The United Kingdom’s decision to leave the European Union may be destabilizing the markets, devaluing the pound and giving many people general apocalyptic feelings, but there’s at least one thing that will probably remain unaffected by Brexit: Game of Thrones.
While some pondered in the first light of the post-Brexit vote day that the results could have an affect on the show’s production, HBO on Friday released a statement affirming production should go on undisturbed.
“We do not anticipate that the result of the EU Referendum will have any material effect on HBO producing Game of Thrones,” the network said.
One reason for this is that the show has not received money from the European Regional Development Fund money that will be affected by the vote for several seasons.
Moreover, the tax incentives it does receive from Northern Ireland Screen, for example will not be affected by the vote.
“This statement is to confirm that Northern Ireland Screens production funding comes from the Northern Ireland Executive through Invest NI and does not use monies provided from European funded programmes,” NI Screen said in a statement posted today. “We look forward to business as usual.”
It’s also worth noting that Game of Thrones, which airs its Season 6 finale on Sunday,very well could be out of production by the time the U.K. officially splits from the EU. Some timeline estimates have the process taking around two years, per Article 50 of the EU rulebook, but possibly more should they vote to extend that period.
Game of Thrones, meanwhile, is already in the process of casting Season 7, which should go into production this summer and run through the end of the year. If Season 8 follows the same timeline and is indeed the final season as rumored, the show could have its bags packed long before the official split.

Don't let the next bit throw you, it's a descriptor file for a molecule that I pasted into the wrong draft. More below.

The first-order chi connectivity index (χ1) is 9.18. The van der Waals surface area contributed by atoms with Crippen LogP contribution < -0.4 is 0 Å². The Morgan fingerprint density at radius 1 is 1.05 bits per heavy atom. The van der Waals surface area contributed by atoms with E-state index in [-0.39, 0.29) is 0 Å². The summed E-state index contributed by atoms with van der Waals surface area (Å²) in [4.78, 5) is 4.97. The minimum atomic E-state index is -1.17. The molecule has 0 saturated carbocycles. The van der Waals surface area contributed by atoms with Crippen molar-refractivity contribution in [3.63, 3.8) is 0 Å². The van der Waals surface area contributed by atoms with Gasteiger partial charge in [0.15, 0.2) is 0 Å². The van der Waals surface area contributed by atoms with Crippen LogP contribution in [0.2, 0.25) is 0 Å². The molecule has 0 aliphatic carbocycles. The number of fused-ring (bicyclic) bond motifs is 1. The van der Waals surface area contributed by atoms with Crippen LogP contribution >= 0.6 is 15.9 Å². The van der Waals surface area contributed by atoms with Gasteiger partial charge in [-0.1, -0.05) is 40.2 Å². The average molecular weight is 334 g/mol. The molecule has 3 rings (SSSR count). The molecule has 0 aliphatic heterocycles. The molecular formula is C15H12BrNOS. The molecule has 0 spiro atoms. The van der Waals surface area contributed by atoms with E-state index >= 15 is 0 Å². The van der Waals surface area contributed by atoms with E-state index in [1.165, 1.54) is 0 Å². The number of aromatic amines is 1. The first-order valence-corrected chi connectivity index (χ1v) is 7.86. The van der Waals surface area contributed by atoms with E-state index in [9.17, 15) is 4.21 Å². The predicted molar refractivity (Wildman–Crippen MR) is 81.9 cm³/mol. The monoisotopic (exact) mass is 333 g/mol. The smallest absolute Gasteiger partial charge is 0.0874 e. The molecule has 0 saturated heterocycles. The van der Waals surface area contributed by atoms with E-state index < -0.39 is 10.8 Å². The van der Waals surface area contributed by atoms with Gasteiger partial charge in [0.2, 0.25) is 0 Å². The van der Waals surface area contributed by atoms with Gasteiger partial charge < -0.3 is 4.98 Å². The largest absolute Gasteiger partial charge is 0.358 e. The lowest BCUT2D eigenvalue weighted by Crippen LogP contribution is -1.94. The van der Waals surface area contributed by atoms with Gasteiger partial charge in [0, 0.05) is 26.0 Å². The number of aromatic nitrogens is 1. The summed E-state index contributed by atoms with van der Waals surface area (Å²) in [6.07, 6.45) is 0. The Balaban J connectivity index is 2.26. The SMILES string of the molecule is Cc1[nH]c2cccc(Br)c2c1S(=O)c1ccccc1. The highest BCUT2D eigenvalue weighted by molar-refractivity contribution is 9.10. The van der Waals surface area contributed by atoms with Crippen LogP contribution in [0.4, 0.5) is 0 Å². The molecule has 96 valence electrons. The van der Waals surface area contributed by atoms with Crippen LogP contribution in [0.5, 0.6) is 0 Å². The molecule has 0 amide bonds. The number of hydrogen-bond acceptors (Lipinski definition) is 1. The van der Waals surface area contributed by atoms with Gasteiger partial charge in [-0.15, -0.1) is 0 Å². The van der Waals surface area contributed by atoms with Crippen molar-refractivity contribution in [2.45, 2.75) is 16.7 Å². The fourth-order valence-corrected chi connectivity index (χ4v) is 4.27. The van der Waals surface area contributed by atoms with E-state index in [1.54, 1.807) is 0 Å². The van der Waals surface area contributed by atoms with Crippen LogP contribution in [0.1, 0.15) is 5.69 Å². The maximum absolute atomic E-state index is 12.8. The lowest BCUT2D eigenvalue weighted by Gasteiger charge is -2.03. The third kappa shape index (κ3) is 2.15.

The same, of course, can not be said for many other U.K. productions.After the results, which saw 52% of the voters decide to leave the EU, Michael Ryan, the chairman of the Independent Film and Television Alliance, told Variety that the results had the possibility to be “devastating” for U.K.’s film and TV industries.
The decision to exit the European Union is a major blow to the U.K. film and TV industry, he said in a statement via the publication. Producing films and television programs is a very expensive and very risky business and certainty about the rules affecting the business is a must.
Many of the UK’s most prominent film and TV stars were vocal heading into the Brexit vote, backing the effort to stay within the EU. Sir Patrick Stewart, Benedict Cumberbatch and Keira Knightley were among the about 280 figures who signed a letter drafted by Britain Stronger in Europe, calling for citizens to vote against the referendum.
“From the smallest gallery to the biggest blockbuster, many of us have worked on projects that would never have happened without vital EU funding or by collaborating across borders,” the letter read in part. “Britain is not just stronger in Europe, it is more imaginative and more creative, and our global creative success would be severely weakened by walking away.”
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